Artes's solution is the best, I think. If you just want to treat this as an ordinary Diophantine problem, you can do that with Solve[] (making this approach more or less equivalent to Yves's):

{p, q} = {-4, 11};
{r, s} = {16, -1};
{x, y} /. Solve[{(q - s) x - (p - r) y == -Det[{{p, q}, {r, s}}],
x > 0, y > 0, Min[p, r] < x < Max[p, r], Min[q, s] < y < Max[q, s]},
{x, y}, Integers]
{{1, 8}, {6, 5}, {11, 2}}


One could also choose to use Bézout's identity to solve this problem (see for instance this excellent math.SE post by Arturo Magidin).

Luckily, ExtendedGCD[] is a built-in function for performing the extended Euclidean algorithm, so let's use that:

{g, v} = ExtendedGCD[q - s, p - r]
{4, {2, 1}}


We check something first:

w = -Det[{{p, q}, {r, s}}];
Divisible[w, g]
True


So a particular solution is then given by

f = w v/g
{86, -43}


We can derive a parametrized set of solutions like so:

sols[k_] = Simplify[f + (k - Max[Quotient[w v, {p - r, q - s}]]) {p - r, q - s}/g]
{11 - 5 k, 2 + 3 k}


As it turns out, sols gives one of the needed solutions, and stepping forward (i.e. sols and sols) gives the others. If you're lazy, however, then you can use FindInstance[]:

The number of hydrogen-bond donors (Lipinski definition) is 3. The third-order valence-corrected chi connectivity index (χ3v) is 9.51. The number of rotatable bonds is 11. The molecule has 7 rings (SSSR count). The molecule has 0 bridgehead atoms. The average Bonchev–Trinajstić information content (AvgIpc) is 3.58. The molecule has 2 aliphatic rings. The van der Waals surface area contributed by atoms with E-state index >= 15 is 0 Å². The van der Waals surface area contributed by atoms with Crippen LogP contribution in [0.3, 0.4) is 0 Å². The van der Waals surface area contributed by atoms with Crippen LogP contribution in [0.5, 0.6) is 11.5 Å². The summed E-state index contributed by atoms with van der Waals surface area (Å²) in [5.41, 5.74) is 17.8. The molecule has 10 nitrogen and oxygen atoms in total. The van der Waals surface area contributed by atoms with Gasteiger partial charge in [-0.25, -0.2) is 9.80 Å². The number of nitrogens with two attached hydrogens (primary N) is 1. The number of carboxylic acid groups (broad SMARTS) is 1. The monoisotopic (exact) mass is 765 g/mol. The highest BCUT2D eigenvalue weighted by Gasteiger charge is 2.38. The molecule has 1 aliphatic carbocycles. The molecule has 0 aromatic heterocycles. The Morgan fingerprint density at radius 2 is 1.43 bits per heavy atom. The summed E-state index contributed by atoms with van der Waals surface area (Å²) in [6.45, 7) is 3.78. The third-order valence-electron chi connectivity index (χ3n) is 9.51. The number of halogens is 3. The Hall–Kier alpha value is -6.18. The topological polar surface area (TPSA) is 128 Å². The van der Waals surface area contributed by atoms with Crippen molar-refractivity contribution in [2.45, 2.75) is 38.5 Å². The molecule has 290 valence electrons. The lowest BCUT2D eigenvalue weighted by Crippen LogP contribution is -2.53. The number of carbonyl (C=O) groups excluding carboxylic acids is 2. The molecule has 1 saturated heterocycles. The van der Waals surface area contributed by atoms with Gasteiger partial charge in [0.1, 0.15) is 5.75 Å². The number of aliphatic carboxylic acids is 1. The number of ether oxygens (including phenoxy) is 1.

Map[sols, k /.
Thread[Min /@ {{p, q}, {r, s}} <= sols[k] <= Max /@ {{p, q}, {r, s}}],
k, Integers, 3]]
{{11, 2}, {6, 5}, {1, 8}}


3

Suppose we know the equation of line through the two points, one can generate all points on the line with integer x and of them keep those with integer y. Without invoking solving function.

With[{x1 = -4, y1 = 11, x2 = 16, y2 = -1},
Table[{x, (y2 - y1)/(x2 - x1) (x - x1) + y1},
{x, x1, x2}]] // Cases[#, {_, _Integer}] &

(* {{-4, 11}, {1, 8}, {6, 5}, {11, 2}, {16, -1}} *)


Put this in Manipulate and you have an interactive canvas, showing the points on a segment between the end points which can me moved around the lattice.

Manipulate[
DynamicModule[{x1, y1, x2, y2, pts},
{x1, y1} = Round@p1;
{x2, y2} = Round@p2;
pts = Table[{x, (y2 - y1)/(x2 - x1) (x - x1) + y1},
{x, x1, x2}] // Cases[#, {_, _Integer}] &;
Graphics[{
Gray, Line[{{x1, y1}, {x2, y2}}],
Black, PointSize[.01], Point[pts]},
GridLines -> {Range[-10, 20], Range[-5, 15]},
GridLinesStyle -> LightGray,
AspectRatio -> Automatic,
Frame -> True,
ImageSize -> 500,
PlotRange -> {{-10, 20}, {-5, 15}}]],
{{p1, {-4, 11}}, Locator},
{{p2, {16, -1}}, Locator}] 2

Quiet[Cases[Outer[List, Range[-4, 11], Range[16, -1, -1]],
{x_, y_} /; (y - 11)/(x + 4) == (y + 1)/(x - 16), {2}]]


This solution shows how to transform linear complexity to quadratic, and provides some relief of the comic variety. ;)